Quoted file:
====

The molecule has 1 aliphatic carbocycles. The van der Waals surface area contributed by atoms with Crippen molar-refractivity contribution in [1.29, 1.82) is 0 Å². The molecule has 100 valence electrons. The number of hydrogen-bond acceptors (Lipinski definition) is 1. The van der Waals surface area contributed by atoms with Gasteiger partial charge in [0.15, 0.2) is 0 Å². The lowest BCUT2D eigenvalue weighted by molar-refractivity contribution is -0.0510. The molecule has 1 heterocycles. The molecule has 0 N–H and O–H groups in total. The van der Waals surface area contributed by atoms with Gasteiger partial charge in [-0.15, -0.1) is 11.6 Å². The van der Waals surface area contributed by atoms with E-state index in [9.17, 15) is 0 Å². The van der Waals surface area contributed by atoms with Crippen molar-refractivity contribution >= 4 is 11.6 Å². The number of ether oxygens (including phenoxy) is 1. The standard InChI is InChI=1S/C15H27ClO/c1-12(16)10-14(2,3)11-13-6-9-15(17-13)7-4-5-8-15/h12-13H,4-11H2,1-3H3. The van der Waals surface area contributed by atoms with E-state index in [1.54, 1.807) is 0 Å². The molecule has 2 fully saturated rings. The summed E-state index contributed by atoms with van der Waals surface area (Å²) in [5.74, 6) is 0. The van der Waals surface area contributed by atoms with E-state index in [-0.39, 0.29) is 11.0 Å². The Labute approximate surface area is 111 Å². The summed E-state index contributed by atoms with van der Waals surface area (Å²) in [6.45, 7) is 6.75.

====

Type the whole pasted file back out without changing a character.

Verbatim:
The molecule has 1 aliphatic carbocycles. The van der Waals surface area contributed by atoms with Crippen molar-refractivity contribution in [1.29, 1.82) is 0 Å². The molecule has 100 valence electrons. The number of hydrogen-bond acceptors (Lipinski definition) is 1. The van der Waals surface area contributed by atoms with Gasteiger partial charge in [0.15, 0.2) is 0 Å². The lowest BCUT2D eigenvalue weighted by molar-refractivity contribution is -0.0510. The molecule has 1 heterocycles. The molecule has 0 N–H and O–H groups in total. The van der Waals surface area contributed by atoms with Gasteiger partial charge in [-0.15, -0.1) is 11.6 Å². The van der Waals surface area contributed by atoms with E-state index in [9.17, 15) is 0 Å². The van der Waals surface area contributed by atoms with Crippen molar-refractivity contribution >= 4 is 11.6 Å². The number of ether oxygens (including phenoxy) is 1. The standard InChI is InChI=1S/C15H27ClO/c1-12(16)10-14(2,3)11-13-6-9-15(17-13)7-4-5-8-15/h12-13H,4-11H2,1-3H3. The van der Waals surface area contributed by atoms with E-state index in [1.54, 1.807) is 0 Å². The molecule has 2 fully saturated rings. The summed E-state index contributed by atoms with van der Waals surface area (Å²) in [5.74, 6) is 0. The van der Waals surface area contributed by atoms with E-state index in [-0.39, 0.29) is 11.0 Å². The Labute approximate surface area is 111 Å². The summed E-state index contributed by atoms with van der Waals surface area (Å²) in [6.45, 7) is 6.75.